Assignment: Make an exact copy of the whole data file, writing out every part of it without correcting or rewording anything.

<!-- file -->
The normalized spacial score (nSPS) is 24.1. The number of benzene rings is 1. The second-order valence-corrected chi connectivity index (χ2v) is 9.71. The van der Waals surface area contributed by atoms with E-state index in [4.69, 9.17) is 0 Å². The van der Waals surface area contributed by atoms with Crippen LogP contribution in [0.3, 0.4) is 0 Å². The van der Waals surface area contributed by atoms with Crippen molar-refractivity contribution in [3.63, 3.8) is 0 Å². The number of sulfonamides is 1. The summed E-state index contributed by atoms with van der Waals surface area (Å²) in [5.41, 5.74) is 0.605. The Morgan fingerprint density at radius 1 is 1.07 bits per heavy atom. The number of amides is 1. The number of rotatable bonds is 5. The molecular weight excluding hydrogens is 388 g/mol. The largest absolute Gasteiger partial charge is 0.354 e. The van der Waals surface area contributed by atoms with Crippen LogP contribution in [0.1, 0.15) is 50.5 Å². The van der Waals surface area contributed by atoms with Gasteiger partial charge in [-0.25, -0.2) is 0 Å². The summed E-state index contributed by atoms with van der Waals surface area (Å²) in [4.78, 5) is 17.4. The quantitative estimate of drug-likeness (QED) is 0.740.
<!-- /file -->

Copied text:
The normalized spacial score (nSPS) is 24.1. The number of benzene rings is 1. The second-order valence-corrected chi connectivity index (χ2v) is 9.71. The van der Waals surface area contributed by atoms with E-state index in [4.69, 9.17) is 0 Å². The van der Waals surface area contributed by atoms with Crippen LogP contribution in [0.3, 0.4) is 0 Å². The van der Waals surface area contributed by atoms with Crippen molar-refractivity contribution in [3.63, 3.8) is 0 Å². The number of sulfonamides is 1. The summed E-state index contributed by atoms with van der Waals surface area (Å²) in [5.41, 5.74) is 0.605. The Morgan fingerprint density at radius 1 is 1.07 bits per heavy atom. The number of amides is 1. The number of rotatable bonds is 5. The molecular weight excluding hydrogens is 388 g/mol. The largest absolute Gasteiger partial charge is 0.354 e. The van der Waals surface area contributed by atoms with Crippen LogP contribution in [0.1, 0.15) is 50.5 Å². The van der Waals surface area contributed by atoms with Gasteiger partial charge in [-0.25, -0.2) is 0 Å². The summed E-state index contributed by atoms with van der Waals surface area (Å²) in [4.78, 5) is 17.4. The quantitative estimate of drug-likeness (QED) is 0.740.